The main reason I'm posting what the actual experiment was that I conducted during the Pathfinder one shot is that I was surprised that it seems to be a bit of a theme that I stumbled upon without realizing it.
One of the things that bugs me with Pathfinder is that it seems like exact positioning, counting squares, five foot steps and the like are some of the things that shift the game from being a game that revolves around using statistics to tell a story to making it a tactical game that has a story attached to it.
I'm not saying that this always happens, but it does enough that it can kind of yank me out of whatever the overall story of the adventure is suppose to be. I totally won't claim that my experiment is an original idea. The seed of this idea comes from basically two sources: The One Ring RPG and it's stances and the Savage Worlds "games without miniatures" rules from the Deluxe Edition.
The idea has been percolating in my brain for a while. I wanted a system that wasn't entirely free form. I think that works for games like Mutants and Masterminds, where you are pretty sure most characters can get near enough to the bad guys to start a ruckuss, but games that rely on at least some tactical decisions should have some kind of movement cost, skill checks, and mechanics involved.
Then I noticed recently that over at Tenkar's Tavern Erik posted an abstract tactical map from an OSR style game. The map was a little less detailed than I figured it should be, but it was enough to galvanize my thoughts on the matter. I drew up a fairly simple map that was a little more specific than the one posted, and started writing some rules to go along with it.
I'll try to do this quickly. Essentially, if you have a ranged weapon ready, and your range is better than any opponents, you get the first shot, on top of any surprise round. After that initial calculation, things move to an encounter zone that has a far, near, melee, and stealth section to it. Moving from one zone to another costs X amount of movement rate, and the map sets up relative to the first person to act.
I personally think it was a good way to keep track of everyone's relative positions, and if a given character needs to spend movement or if they can full attack. One player said he thought it was a confusing "in between" using a full battle map or just keeping track in our heads. I get what he is saying, but at the same time, I know there are times that keeping track "in your head" misses what people actually did the last time around.
I think the combat rounds went fairly smoothly, and one player actually did like it. On the other hand, most of the party seemed to just kind of not notice or care. Not sure it's worth pursuing, but for some reason, I like the concept.
Problems: Without having something like Savage Worlds "this template equals 1d4 opponents" rules, I had to make more judgement calls that I would have liked. Overall, I did figure that if the whole encounter zone was smaller than the area of a spell, everyone got hit, and if the spell took up as much or more space than it took to transition from one zone to another, it effected everything in that zone.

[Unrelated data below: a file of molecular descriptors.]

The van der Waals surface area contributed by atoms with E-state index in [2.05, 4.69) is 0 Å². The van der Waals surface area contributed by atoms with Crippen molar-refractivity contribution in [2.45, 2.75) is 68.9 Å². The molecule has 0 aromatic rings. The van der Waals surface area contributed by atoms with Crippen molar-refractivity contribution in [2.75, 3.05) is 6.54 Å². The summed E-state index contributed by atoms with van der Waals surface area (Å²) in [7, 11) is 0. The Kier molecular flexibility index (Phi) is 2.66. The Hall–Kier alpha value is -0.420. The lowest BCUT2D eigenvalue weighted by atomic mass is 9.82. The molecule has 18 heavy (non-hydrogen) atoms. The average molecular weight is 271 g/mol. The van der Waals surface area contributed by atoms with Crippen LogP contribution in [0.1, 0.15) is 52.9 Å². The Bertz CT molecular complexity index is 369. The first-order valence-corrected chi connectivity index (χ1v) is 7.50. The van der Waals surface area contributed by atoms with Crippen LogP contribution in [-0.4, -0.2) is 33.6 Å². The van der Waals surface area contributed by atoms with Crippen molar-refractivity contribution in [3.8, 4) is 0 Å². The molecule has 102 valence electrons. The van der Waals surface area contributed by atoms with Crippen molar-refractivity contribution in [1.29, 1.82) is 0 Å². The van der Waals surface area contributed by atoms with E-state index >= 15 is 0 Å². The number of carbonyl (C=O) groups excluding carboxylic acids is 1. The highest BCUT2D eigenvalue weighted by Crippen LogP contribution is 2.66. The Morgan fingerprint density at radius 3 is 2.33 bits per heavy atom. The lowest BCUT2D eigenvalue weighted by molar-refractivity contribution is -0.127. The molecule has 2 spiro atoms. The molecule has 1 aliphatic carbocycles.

Even with that assumption, some spells just don't conform well to this standard. I don't want to have to do a lot of pushing and shoving or this rule equals X in this system work for this, so it's an issue. Also an issue? One of the pregens was an alchemist, so suddenly splash damage in melee could have become an issue. My gut says that everyone in the melee zone would be effected by the splash, but I'd have to think on it some more.
I also thing (rightly) that players don't want to read my stupid sub-system rules for the sake of my ego, which means I'm having to explain things as they happen, and I do a fairly lackluster job of explaining my long winded theoretically fun rules.
What Did I Like? I don't think anyone was especially yanked out of the game by the system, so even if they didn't think it added anything, the fact that I didn't kill any fun is a plus. Also, I do think my idea about hazards in zones worked, even if it worked against the PCs.
Part of my "system" was that if there is a hazard anywhere in a given zone, if you can move an opponent against their will in some significant direction, you can move them into the hazard. In the case of our adventurers, this was a wall covered with green slime.
I think in a hard battle map, people tend to just avoid environmental factors rather than interacting with them, but if it's just a feature of the area, it might get used more often. Who knows?
But I thought you were just going to drop this? Originally I wasn't going to even post about what amounted to an experiment that seemed to be a tale told by an idiot, full of sound and fury, and signifying nothing. However, the reason I revisited this topic is that I read the overall design ideas for the upcoming 13th Age Roleplaying Game (by Jonathan Tween and Rob Heinsoo).
Apparently that game is going to use a system similar to what I described above. Now, they had this written up and in their playtest a while ago, but the reason this is significant is that apparently these "movement matters, but tactical maps don't" approach is a concept that has some legs with modern RPGs.
For some reason that appeals to me. And for the record, I'm kind of interested in 13th Age now, since it sounds like a hybrid of 3rd and 4th edition sensibilities with the added variables of getting rid of tactical maps and adding in mechanics that start making combat move faster the longer combat lasts, so that it doesn't bog down eternally.